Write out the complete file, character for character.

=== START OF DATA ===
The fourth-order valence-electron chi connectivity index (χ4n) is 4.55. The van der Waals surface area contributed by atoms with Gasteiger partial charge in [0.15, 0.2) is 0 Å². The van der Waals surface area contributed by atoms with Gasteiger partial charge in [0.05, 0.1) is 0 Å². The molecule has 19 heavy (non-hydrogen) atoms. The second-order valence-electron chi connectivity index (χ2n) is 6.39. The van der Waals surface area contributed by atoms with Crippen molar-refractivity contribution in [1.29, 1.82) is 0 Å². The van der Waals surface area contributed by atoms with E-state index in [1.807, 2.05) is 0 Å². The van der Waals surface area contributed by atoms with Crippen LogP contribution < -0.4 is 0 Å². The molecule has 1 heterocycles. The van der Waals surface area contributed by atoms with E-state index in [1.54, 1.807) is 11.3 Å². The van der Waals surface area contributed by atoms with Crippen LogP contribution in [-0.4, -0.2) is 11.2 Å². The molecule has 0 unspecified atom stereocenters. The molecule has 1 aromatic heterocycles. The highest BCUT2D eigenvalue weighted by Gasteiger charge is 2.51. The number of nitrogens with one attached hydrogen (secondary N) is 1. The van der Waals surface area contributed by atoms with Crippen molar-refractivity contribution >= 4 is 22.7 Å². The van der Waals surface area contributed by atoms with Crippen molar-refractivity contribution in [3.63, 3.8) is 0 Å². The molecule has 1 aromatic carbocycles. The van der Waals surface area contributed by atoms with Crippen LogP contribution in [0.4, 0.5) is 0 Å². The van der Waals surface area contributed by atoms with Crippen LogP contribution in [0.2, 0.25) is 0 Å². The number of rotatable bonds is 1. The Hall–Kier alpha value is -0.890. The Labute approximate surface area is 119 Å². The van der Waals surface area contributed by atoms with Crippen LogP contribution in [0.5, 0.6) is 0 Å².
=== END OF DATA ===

The fourth-order valence-electron chi connectivity index (χ4n) is 4.55. The van der Waals surface area contributed by atoms with Gasteiger partial charge in [0.15, 0.2) is 0 Å². The van der Waals surface area contributed by atoms with Gasteiger partial charge in [0.05, 0.1) is 0 Å². The molecule has 19 heavy (non-hydrogen) atoms. The second-order valence-electron chi connectivity index (χ2n) is 6.39. The van der Waals surface area contributed by atoms with Crippen molar-refractivity contribution in [1.29, 1.82) is 0 Å². The van der Waals surface area contributed by atoms with E-state index in [1.807, 2.05) is 0 Å². The van der Waals surface area contributed by atoms with Crippen LogP contribution < -0.4 is 0 Å². The molecule has 1 heterocycles. The van der Waals surface area contributed by atoms with E-state index in [1.54, 1.807) is 11.3 Å². The van der Waals surface area contributed by atoms with Crippen LogP contribution in [-0.4, -0.2) is 11.2 Å². The molecule has 0 unspecified atom stereocenters. The molecule has 1 aromatic heterocycles. The highest BCUT2D eigenvalue weighted by Gasteiger charge is 2.51. The number of nitrogens with one attached hydrogen (secondary N) is 1. The van der Waals surface area contributed by atoms with Crippen molar-refractivity contribution >= 4 is 22.7 Å². The van der Waals surface area contributed by atoms with Crippen molar-refractivity contribution in [3.63, 3.8) is 0 Å². The molecule has 1 aromatic carbocycles. The van der Waals surface area contributed by atoms with Crippen LogP contribution in [0.4, 0.5) is 0 Å². The van der Waals surface area contributed by atoms with Crippen LogP contribution in [0.2, 0.25) is 0 Å². The number of rotatable bonds is 1. The Hall–Kier alpha value is -0.890. The Labute approximate surface area is 119 Å². The van der Waals surface area contributed by atoms with Crippen LogP contribution in [0.5, 0.6) is 0 Å².